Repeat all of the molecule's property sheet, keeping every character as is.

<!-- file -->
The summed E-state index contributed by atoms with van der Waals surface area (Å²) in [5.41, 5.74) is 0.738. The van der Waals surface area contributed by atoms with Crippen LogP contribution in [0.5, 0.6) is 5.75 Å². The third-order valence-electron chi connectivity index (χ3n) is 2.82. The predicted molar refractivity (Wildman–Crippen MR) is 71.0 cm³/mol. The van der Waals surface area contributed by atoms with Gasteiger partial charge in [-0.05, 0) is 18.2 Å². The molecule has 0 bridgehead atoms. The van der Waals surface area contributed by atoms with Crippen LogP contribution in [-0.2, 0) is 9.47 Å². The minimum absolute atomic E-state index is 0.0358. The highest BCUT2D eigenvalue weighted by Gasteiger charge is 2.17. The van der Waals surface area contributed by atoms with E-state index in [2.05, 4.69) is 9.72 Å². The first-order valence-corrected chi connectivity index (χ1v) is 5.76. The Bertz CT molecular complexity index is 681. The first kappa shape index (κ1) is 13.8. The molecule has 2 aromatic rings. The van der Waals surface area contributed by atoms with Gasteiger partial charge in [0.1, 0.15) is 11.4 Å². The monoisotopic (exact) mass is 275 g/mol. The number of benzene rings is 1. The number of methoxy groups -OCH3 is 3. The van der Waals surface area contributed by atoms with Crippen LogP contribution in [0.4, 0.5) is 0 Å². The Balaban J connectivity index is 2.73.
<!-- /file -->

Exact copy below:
The summed E-state index contributed by atoms with van der Waals surface area (Å²) in [5.41, 5.74) is 0.738. The van der Waals surface area contributed by atoms with Crippen LogP contribution in [0.5, 0.6) is 5.75 Å². The third-order valence-electron chi connectivity index (χ3n) is 2.82. The predicted molar refractivity (Wildman–Crippen MR) is 71.0 cm³/mol. The van der Waals surface area contributed by atoms with Gasteiger partial charge in [-0.05, 0) is 18.2 Å². The molecule has 0 bridgehead atoms. The van der Waals surface area contributed by atoms with Crippen LogP contribution in [-0.2, 0) is 9.47 Å². The minimum absolute atomic E-state index is 0.0358. The highest BCUT2D eigenvalue weighted by Gasteiger charge is 2.17. The van der Waals surface area contributed by atoms with E-state index in [2.05, 4.69) is 9.72 Å². The first-order valence-corrected chi connectivity index (χ1v) is 5.76. The Bertz CT molecular complexity index is 681. The first kappa shape index (κ1) is 13.8. The molecule has 2 aromatic rings. The van der Waals surface area contributed by atoms with Gasteiger partial charge in [0.1, 0.15) is 11.4 Å². The monoisotopic (exact) mass is 275 g/mol. The number of benzene rings is 1. The number of methoxy groups -OCH3 is 3. The van der Waals surface area contributed by atoms with Crippen LogP contribution in [0.4, 0.5) is 0 Å². The Balaban J connectivity index is 2.73.